With out knowing anything about them, you do know that there is something wrong and dangerous about these people. As it turns out they are Germans from a local Displaced Persons camp — the same people who had, a few years before, owned Czechoslovakia and most of Europe, but who are now homeless, destitute, and reduced to grubbing in the dirt.

It is moments like this that the mastery of Vlacil shines through.

Love Shack

Chotovický survives the minefield through the intervention of another Czech and begins his task of managing the manor. The local police chief assigns a German woman to help him clean the house. The woman is Adelheid (Emma Cerná) and as we discover she is the daughter of the former German master of the house, a Herr Heldemann, the district’s most notorious Nazi. Chotovický falls for Adelheid, but we are not sure of her feelings. She may not be sure of them either, for she is a survivor of the war and like the police chief she knows that to survive you have to play your cards close to your chest. As the police chief advises Chotovický, “Don’t trust anyone.”

Chotovický is Czech and Adelheid is German and the two are not supposed to mix. You might think this is the ol’ Romeo and Juliet setup, but this Juliet is reluctant. Also Chotovický has Adelheid at a distinct disadvantage. Her father is in line for the gallows and she’s just a step away from being denounced as a war criminal herself. When Chotovický tells her to go to his bed and wait for him, she doesn’t really have much choice.

For most of the film, everybody behaves this badly. Was Vlacil’s intent in making the film to show his Czech audience that, sure the Germans were swine, but after the war the Czechs weren’t much better?

Spoiler alert in effect for this paragraph: Whatever his motive, Valcil gathers up the loose ends and makes a run at the finale with the surprise return from Russia of Adelhied’s brother. During the unavoidable fight between Chotovický and the brother, Adelheid says (without actually saying it) Enough! and beats them both into unconsciousness with a brass curtain rod. In the coda, Adelheid is arrested for harboring the brother but hangs herself before she can be hung by the Czechs. Chotovický has nothing left to live for and walks off into the snow-covered minefield that we saw at the beginning of the film. In the audio background a government official is still reading the official report of her suicide, a monotone list of what she wore when she died.... Fade to black.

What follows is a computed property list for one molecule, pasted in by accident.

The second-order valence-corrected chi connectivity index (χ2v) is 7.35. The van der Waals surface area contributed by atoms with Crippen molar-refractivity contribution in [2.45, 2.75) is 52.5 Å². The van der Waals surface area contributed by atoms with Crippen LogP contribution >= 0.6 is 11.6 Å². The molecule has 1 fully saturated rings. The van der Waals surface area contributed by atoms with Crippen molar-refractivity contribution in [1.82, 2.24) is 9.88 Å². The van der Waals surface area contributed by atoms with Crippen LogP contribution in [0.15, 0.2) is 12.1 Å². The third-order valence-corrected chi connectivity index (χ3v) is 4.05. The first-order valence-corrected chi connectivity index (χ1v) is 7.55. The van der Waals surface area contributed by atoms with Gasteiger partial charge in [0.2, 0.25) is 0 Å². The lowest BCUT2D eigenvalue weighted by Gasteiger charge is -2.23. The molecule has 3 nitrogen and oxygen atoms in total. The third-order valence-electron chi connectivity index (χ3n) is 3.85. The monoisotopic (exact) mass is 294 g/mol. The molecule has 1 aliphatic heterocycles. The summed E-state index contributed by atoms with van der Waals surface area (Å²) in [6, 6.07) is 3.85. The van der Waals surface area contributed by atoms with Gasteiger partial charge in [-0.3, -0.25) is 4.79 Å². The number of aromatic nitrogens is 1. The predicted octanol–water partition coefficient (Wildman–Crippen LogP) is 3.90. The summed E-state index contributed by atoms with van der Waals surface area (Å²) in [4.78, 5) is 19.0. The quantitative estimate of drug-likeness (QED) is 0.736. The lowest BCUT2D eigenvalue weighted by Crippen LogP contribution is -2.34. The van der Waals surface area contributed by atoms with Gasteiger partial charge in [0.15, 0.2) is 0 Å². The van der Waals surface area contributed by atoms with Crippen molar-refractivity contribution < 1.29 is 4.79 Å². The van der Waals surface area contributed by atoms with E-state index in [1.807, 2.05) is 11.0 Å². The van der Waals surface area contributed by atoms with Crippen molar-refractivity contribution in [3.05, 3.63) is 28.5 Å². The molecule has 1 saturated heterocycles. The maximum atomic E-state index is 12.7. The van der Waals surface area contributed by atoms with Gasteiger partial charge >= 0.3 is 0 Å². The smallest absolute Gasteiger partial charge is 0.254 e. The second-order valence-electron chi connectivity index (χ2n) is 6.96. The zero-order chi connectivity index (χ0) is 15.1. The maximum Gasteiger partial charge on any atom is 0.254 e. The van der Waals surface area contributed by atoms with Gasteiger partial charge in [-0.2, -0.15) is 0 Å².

It’s a sad ending to a tragic story and an uneven film. Perhaps in another time and place Frantisek Vlacil would have made it into a masterpiece. The potential for one is certainly there. But as the Zen monks say, “Occasionally even the Master makes mistakes.”

DVD Extras

English subtitles and scene selections are the only “extra features” on the disc. The printed liner notes are very good, a must-read for the historical background to the story.

Picture and Sound

The picture quality is uneven, particularly the color which seems not to have aged very well. The film is almost 40 years old and perhaps this was the best (or only) print available.

How to Use this DVD

Reading the program notes is recommended before watching the film. The fate of the real-life German-speaking Czechs after the war is a contentious subject, and you may not like what the booklet says, but I believe it to be consistent with the film’s point of view.